We are in the midst of such a discussion today. The emergence of Trump and the push back from the non-Trumps will structure the framework that our children and grandchildren will experience as they travel through life. Without an agreed upon balance resulting in an economically viable middle class, we are doomed to failure. Your voice needs to be heard.

September 18, 2017 | by Theodore Kinni

On August 2, 2017, the Dow Jones Industrial Average hit a record-breaking 22,000—its fourth 1,000-point advance in less than a year. That same day, I read the first sentence in Peter Georgescu’s new book, Capitalists Arise! End Economic Inequality, Grow the Middle Class, Heal the Nation: “For the past four decades, capitalism has been slowly committing suicide.”

How does Georgescu, the chairman emeritus of Young & Rubicam (Y&R) and a 1963 graduate of Stanford Graduate School of Business, reconcile the Dow’s ascent with his gloomy assertion?

“The stock market has nothing to do with the economy per se,” he says. “It has everything to do with only one thing: how much profit companies can squeeze out of the current crop of flowers in the garden. Pardon the metaphor. But that’s what corporations do—they squeeze out profits.”

In the latter half of the 1990s, Georgescu shepherded Y&R through a global expansion and an IPO. He has served on the boards of eight public companies, including Levi Strauss, Toys “R” Us, and International Flavors & Fragrances. He also is the author of two previous books, The Constant Choice: An Everyday Journey from Evil Toward Good and The Source of Success. An Advertising Hall of Fame inductee, the 78-year-old adman is still pitching corporate leaders. Now, however, he is trying to convince them to fundamentally rethink how—and for whom—they run their companies.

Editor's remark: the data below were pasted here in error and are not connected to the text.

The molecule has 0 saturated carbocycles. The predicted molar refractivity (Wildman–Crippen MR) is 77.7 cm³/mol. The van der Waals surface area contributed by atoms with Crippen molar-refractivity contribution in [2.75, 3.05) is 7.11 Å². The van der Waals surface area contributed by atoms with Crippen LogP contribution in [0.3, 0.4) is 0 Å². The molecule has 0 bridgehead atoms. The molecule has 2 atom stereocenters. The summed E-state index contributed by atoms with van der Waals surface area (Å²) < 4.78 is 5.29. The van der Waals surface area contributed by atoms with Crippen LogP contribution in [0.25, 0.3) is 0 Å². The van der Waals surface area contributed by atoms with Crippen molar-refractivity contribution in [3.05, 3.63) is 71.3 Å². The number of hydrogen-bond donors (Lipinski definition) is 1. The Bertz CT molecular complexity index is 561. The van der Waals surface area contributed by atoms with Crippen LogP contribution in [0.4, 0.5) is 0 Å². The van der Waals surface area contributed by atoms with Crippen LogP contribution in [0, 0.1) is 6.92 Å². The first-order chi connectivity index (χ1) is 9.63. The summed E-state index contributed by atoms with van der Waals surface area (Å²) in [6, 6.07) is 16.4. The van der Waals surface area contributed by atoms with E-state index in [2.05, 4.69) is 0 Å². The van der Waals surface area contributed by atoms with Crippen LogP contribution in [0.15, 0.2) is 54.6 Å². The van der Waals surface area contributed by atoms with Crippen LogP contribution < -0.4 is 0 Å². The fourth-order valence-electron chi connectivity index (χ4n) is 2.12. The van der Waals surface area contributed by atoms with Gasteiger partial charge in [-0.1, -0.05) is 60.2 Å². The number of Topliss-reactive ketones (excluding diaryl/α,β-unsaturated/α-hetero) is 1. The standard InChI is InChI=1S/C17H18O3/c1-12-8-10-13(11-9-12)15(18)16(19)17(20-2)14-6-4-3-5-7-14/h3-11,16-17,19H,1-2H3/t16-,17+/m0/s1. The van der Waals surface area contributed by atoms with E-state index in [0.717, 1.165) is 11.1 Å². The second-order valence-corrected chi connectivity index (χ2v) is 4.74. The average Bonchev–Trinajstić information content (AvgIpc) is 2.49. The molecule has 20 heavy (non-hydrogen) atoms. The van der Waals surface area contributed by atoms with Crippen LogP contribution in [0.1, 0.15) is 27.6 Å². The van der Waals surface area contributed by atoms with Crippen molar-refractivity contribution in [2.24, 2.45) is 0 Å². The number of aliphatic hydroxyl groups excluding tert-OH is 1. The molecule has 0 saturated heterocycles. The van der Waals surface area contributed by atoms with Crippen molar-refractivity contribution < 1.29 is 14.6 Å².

The fault lines in capitalism

Capitalism is an endangered economic system, Georgescu says. He sees a dearth of demand across the global economy, even as American corporations record their highest profits ever. “How does this magic happen?” he asks rhetorically. “You engineer it. You buy back your stock at 4% and change. Your earnings per share go up and the market says, ‘We like that.’”

What does he mean? He cites the seminal research by economist William Lazonick, who studied S&P 500 companies from 2003 to 2012 and discovered that they routinely spend 54% of their earnings buying back their own stock (reducing the number of outstanding shares and driving up share prices) and 37% of their earnings on dividends—both of which benefit shareholders. That leaves just 9% of earnings for investment in their business and their people.

This financial legerdemain obscures two fundamental fault lines in capitalism, and particularly in the US economy, according to Georgescu. The first is a lack of investment by companies in their own futures. “Our companies are not competitive because they don’t invest in themselves,” he says. “Total R&D investment is down. Total basic research, which is the precursor of innovation, is down dramatically. Investment in infrastructure has fallen to critical levels.”

The second fault line is the lack of investment by companies in their employees. “Innovation is the only real driver of success in the 21st century, and who does the innovation? Our employees. How are we motivating them? We treat them like dirt. If I need you, I need you. If I don’t, you’re out of here. And I keep your wages flat for 40 years,” says Georgescu, who points out that growth in real wages has been stagnant since the mid-1970s.

The engines of capitalism are sputtering